Longitudinal multiparametric MR imaging and histological studies were performed on simvastatin- or atorvastatin-treated rats to evaluate vascular repair mechanisms after experimental intracerebral hemorrhage (ICH).
. Primary ICH was induced in adult Wistar rats by direct infusion of 100 μl of autologous blood into the striatal region adjacent to the subventricular zone. Atorvastatin (2 mg/kg), simvastatin (2 mg/kg), or phosphate-buffered saline was given orally at 24 hours post-ICH and continued daily for 7 days. The temporal evolution of ICH in each group was assessed by MR imaging measurements of T2, T1sat, and cerebral blood flow in brain areas corresponding to the bulk of the hemorrhage (core) and edematous border (rim). Rats were killed after the final MR imaging examination at 28 days, and histological studies were performed. A small group of sham-operated animals was also studied. Neurobehavioral testing was performed in all animals. Analysis of variance methods were used to compare results from the treatment and control groups, with significance inferred at p ≤ 0.05.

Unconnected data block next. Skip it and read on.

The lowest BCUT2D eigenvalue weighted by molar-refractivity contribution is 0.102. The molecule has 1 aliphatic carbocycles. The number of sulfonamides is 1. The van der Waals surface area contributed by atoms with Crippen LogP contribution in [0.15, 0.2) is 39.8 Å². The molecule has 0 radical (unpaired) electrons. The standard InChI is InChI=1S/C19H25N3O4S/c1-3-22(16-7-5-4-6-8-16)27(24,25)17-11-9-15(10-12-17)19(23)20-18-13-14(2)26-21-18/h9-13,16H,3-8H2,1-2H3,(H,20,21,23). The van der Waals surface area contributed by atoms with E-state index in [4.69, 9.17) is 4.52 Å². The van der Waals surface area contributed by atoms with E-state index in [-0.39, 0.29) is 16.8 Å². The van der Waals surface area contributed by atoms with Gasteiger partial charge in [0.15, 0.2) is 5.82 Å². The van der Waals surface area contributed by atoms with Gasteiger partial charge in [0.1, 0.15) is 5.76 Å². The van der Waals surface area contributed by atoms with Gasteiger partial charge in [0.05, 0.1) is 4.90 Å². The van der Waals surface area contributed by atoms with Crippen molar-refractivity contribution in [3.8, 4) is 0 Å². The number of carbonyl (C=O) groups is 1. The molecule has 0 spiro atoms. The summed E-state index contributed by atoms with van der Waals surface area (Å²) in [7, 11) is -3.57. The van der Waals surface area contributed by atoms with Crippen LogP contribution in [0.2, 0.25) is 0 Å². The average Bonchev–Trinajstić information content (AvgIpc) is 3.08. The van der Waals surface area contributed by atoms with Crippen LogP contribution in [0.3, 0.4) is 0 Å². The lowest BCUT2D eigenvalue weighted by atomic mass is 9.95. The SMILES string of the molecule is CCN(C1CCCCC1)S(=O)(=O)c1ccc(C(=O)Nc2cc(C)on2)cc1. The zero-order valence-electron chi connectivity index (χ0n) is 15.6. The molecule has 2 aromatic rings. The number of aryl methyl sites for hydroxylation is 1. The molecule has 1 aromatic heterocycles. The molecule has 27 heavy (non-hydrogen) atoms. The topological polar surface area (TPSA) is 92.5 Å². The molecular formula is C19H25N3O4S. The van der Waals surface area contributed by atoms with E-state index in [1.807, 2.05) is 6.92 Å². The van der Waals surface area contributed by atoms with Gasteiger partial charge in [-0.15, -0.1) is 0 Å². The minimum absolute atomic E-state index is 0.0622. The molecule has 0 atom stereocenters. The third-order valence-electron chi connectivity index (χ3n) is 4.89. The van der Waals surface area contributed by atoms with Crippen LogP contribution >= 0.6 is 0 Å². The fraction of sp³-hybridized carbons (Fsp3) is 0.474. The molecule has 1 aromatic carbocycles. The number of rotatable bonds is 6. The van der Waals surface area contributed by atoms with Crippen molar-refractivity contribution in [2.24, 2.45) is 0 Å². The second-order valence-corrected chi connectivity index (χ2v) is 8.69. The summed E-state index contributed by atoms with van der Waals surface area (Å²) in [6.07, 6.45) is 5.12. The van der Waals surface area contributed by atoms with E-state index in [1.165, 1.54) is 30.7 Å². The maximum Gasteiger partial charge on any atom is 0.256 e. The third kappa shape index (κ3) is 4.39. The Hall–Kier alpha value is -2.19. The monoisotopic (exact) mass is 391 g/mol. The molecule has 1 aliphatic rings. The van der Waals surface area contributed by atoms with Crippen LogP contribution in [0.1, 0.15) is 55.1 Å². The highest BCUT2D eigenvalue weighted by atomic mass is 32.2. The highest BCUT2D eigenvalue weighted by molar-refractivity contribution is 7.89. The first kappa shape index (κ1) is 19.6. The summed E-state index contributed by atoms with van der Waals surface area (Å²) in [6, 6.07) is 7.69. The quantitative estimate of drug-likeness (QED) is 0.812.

. Using histological indices, animals treated with simvastatin and atorvastatin had significantly increased angiogenesis and synaptogenesis in the hematoma rim compared with the control group (p ≤ 0.05). The statin-treated animals exhibited significantly increased cerebral blood flow in the hematoma rim at 4 weeks, while blood-brain barrier permeability (T1sat) and edema (T2) in the corresponding regions were reduced. Both statin-treated groups showed significant neurological improvement from 2 weeks post-ICH onward.
The results of the present study demonstrate that simvastatin and atorvastatin significantly improve the recovery of rats from ICH, possibly via angiogenesis and synaptic plasticity. In addition, in vivo multiparametric MR imaging measurements over time can be effectively applied to the experimental ICH model for longitudinal assessment of the therapeutic intervention.